Glengarry Glen Ross is proof of what can happen when you put a great script in the hands of an ensemble of dynamite actors. In many ways Glengarry Glen Ross shouldn’t work. It’s largely about people sitting around talking, has minimal plot, and never fully escapes the stage that David Mamet’s Pulitzer Prize-winning play was originally presented on.
However, what in many films would be seen as shortcomings are here the movie’s greatest strengths, as it allows the film to concentrate on the electric dynamism of Mamet’s dialogue in the hands of one of the best groups of actors ever assembled for a film (even Jack Lemmon said it was the best cast he’d ever been involved with, which is saying something). After all, it contains four Oscar-winners and two more Oscar nominees, which is certainly an impressive line-up, especially as likes of Kevin Spacey weren’t that well known when it was made.
The film is about a group of real estate salesmen who are called into the office one evening so that the bombastic Blake (Alec Baldwin) can tell them that if they don’t get in the top two for sales the following month, they’re going to be fired. However many of them are stuck in the catch 22 situation that as they’re not already top of the sales board, they only get rubbish leads, and they can’t get top of the board without good leads.
The movie explores the mind-set of these salesmen, including Jack Lemmon’s Shelley Levene, who’s on a losing streak and desperately needs to get back on top. However his rather beaten down demeanour (which has been parodied for years in The Simpsons’ Gil), hides the arrogance underneath. There’s also top salesman Ricky Roma (Al Pacino), a silver-tongued, slick operator who, like his colleagues, will do anything to make a sale, even if that means leaving the truth and morality in the dust. Dave (Ed Harris) meanwhile has a plan to make some cash and screw over the company, while John (Kevin Spacey) tries to hold the office together, despite being the target of abuse from his underlings.
The next morning there’s been a break-in, an event that begins to reveal the truth about these men.
Ever since it was made, Glengarry Glen Ross has been used to teach real salesman the dos and don’ts of selling, although hopefully they’re being told the film has more don’ts than dos. These are arrogant men who have to be that way as they’ve invested so much of their self-worth in being the top man and a slick operator. The cast play this to perfection, particularly Jack Lemmon, who’s stunning as a man who doesn’t know where he ends and the amoral salesman he thinks he’s meant to be begins.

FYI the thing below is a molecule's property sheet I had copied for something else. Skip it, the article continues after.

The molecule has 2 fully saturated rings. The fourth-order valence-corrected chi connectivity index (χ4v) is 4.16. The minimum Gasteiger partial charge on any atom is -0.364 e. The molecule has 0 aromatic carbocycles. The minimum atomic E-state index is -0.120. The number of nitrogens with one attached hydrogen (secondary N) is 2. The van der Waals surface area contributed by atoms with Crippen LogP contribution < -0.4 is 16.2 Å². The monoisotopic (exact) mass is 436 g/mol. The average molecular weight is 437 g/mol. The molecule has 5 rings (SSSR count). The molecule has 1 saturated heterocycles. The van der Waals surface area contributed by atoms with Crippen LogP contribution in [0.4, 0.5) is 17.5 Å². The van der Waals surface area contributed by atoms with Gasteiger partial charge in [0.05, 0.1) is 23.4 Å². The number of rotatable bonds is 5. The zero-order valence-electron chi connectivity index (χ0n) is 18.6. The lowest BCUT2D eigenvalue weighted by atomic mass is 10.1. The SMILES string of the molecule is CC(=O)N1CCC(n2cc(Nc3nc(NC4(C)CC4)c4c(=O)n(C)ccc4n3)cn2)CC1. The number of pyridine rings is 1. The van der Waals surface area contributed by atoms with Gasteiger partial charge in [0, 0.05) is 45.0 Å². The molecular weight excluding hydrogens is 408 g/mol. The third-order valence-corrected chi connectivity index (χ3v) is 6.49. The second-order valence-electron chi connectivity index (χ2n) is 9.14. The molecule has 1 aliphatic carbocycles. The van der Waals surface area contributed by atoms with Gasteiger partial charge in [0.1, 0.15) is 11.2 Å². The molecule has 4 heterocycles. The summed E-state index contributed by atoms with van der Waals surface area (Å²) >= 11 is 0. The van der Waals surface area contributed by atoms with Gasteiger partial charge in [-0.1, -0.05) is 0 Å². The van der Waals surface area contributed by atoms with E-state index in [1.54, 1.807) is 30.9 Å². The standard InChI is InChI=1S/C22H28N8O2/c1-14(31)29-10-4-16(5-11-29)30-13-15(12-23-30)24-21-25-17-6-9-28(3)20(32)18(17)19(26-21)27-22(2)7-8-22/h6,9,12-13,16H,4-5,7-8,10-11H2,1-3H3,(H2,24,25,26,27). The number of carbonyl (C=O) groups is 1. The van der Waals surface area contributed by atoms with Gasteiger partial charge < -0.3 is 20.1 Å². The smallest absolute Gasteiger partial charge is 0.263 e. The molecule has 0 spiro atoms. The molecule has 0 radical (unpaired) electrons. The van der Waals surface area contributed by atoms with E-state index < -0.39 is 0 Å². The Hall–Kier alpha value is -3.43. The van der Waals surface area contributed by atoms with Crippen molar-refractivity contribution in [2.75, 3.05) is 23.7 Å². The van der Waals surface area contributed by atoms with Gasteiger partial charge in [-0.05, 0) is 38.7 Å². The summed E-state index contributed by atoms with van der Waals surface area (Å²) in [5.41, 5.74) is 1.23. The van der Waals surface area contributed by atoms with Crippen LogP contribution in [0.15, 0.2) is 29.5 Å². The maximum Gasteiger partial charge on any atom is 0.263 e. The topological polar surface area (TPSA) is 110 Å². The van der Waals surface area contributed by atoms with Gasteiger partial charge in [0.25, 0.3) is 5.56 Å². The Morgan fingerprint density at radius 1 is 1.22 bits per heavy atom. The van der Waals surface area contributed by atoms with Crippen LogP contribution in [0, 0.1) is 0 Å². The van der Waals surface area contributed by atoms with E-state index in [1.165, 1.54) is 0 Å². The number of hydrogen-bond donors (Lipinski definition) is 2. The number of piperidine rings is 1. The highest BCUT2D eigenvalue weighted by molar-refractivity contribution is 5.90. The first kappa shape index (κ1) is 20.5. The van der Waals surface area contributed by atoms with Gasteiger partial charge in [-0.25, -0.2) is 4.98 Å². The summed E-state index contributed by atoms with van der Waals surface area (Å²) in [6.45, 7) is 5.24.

Interestingly, when it was made in 1992 it was a commentary on the tail end of the 80s era of excess, but in 2012 it seems more timely than ever. If you substitute real estate for banks or tabloid newspapers, you have a sharp insight into the culture of bravado and ‘only results matter’ attitude that results in financial collapses and hacking phones. In Glengarry, nobody questions the morality of what they’re doing because everyone else is doing it and they feel they’ll fall behind if they don’t, so it stops being about right and wrong – it’s just the way it is.
Glengarry Glen Ross is a superb movie that manages to keep you enraptured even when it’s just a lengthy scene of two guys talking to one another. Mamet’s script is famed for its 120+ uses of the ‘f’ word, but in-between those is wonderful, dynamic dialogue that gets into the heads of the characters and the culture they represent.
It’s a truly great movie, and this Blu-ray edition looks very good. While there’s not a lot of action, the lighting, editing and production design is far more important than it might first appear, and this HD edition really brings that out. Like many early 90s films, there’s a slightly too bright, overly crisp feel to the movie, but while that’s a problem with some films, it perfectly fits Glengarry’s fast-talking world, where appearances are everything no matter how deceptive those appearances are. The edges on the image are clean and the blacks are deep, which is particularly important in the slightly noir-feeling, night set, rain-sodden first half of the film. You may not think it’s the type of movie that needs an HD upgrade, but when you see it on Blu-ray you realise how much depth it brings to the offices, diners and bars it’s set in.
There’s also a good selection of special features, including the very interesting ‘ABC: Always Be Closing’ featurette, which looks at the history of the salesman in US art, and how Glengarry fits within that. Ever since Arthur Miller’s 1949 play Death Of A Salesman, the salesman been a complex figure used to contrast the promise of the American dream with the reality. The disc also includes a couple of featurettes and interviews concentrating on Jack Lemmon’s involvement, which are worth a look as Glengarry may well be his greatest performance. There’s are various other bits and pieces, including Kevin Spacey chatting on ‘Inside The Actor’s Studio’, a 1960s short film documentary about a real-life American salesman and some selected scenes cast & crew commentaries. It will all certainly keep you occupied beyond the movie, and if you find yourself without a BD player, this new double-play edition also includes the film on DVD.
Overall Verdict: A very good HD release for a masterclass in script and acting, which is even more prescient today than it was when it was made.
Reviewer: Tim Isaac